Tip 6: Clean the surfaces of commonly used or touched objects and surfaces. For example, clean your cell phone with an alcohol wipe periodically. Wipe down your computer keyboard with a sanitizing wipe. Do the same with office and home doorknobs. You get the idea.

Tip 7: If you are sick, stay home. Whether you have coronavirus, a cold, or the flu, stay home so you won’t infect co-workers or the general public. As a manager, do not reward sick people for coming to work while punishing sick people for staying home. Years ago at my company, we had a new manager who came to us from billionaire Ross Perot’s company, Electronic Data Systems (EDS). She encouraged us to change our sick-day policy which granted staff a limited number of use-it-or-lose-it sick time. Instead, she proposed we adopt the EDS policy of unlimited sick time. While I was skeptical, we tried it. The result was that our employee absenteeism rate plummeted. The primary reason the policy worked was that it encouraged ill people to remain home rather than come into the office where they would infect colleagues.

Tip 8: Whenever possible, use the self-checkout at stores. Cashiers can help spread disease through their interactions with multiple people.

Tip 9: Avoid touching your face. Viruses on your hands can be transferred to your nose, mouth, or eyes and infect you. This is more difficult than you’d expect. We touch our faces surprisingly often during the course of a day. Minimizing face touching takes practice.

Tip 10: Minimize use of air travel, cruise travel, and public transportation. A number of large companies have banned non-essential travel. As I sat down to write this piece, the latest company to announce this step was J.P. Morgan. Airlines are already seeing a drop in ticketing and, therefore, are canceling flights.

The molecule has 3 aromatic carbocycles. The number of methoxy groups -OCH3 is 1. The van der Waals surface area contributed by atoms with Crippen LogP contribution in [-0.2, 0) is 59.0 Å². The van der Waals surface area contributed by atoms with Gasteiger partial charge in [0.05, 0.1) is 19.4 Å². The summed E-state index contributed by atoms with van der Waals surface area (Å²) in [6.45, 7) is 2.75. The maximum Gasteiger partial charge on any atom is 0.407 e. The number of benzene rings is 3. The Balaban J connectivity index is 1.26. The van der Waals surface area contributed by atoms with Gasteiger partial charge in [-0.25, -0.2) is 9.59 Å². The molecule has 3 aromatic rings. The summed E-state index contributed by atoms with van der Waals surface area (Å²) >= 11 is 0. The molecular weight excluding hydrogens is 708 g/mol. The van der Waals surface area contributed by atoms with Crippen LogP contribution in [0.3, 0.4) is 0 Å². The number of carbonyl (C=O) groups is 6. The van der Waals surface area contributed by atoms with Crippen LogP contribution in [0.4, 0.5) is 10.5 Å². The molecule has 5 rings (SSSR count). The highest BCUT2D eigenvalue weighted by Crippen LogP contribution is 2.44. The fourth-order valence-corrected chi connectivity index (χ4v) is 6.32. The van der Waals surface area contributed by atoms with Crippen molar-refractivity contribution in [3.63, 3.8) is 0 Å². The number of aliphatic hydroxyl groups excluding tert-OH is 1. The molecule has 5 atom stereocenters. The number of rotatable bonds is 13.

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March 15, 2019

5 Tips You Need to Know to Survive Funding Volatility

It’s no secret that nonprofit organizations face funding challenges. One of the biggest challenges is volatility. Donors give and often do not renew support. Sometimes, that’s the fault of the charity. Other times, it has nothing to do with what a charity does or does not do. For example, funding from government sources, whether contracts or grants, can go up or down depending on political whims and changing priorities.

Recently, I was doing research for an article I was developing for the January issue of Advancing Philanthropy, the magazine published by the Association of Fundraising Professionals. While doing that, I identified five tips that can help all nonprofits better cope with funding volatility despite the fact that the article focuses on poverty-fighting charities.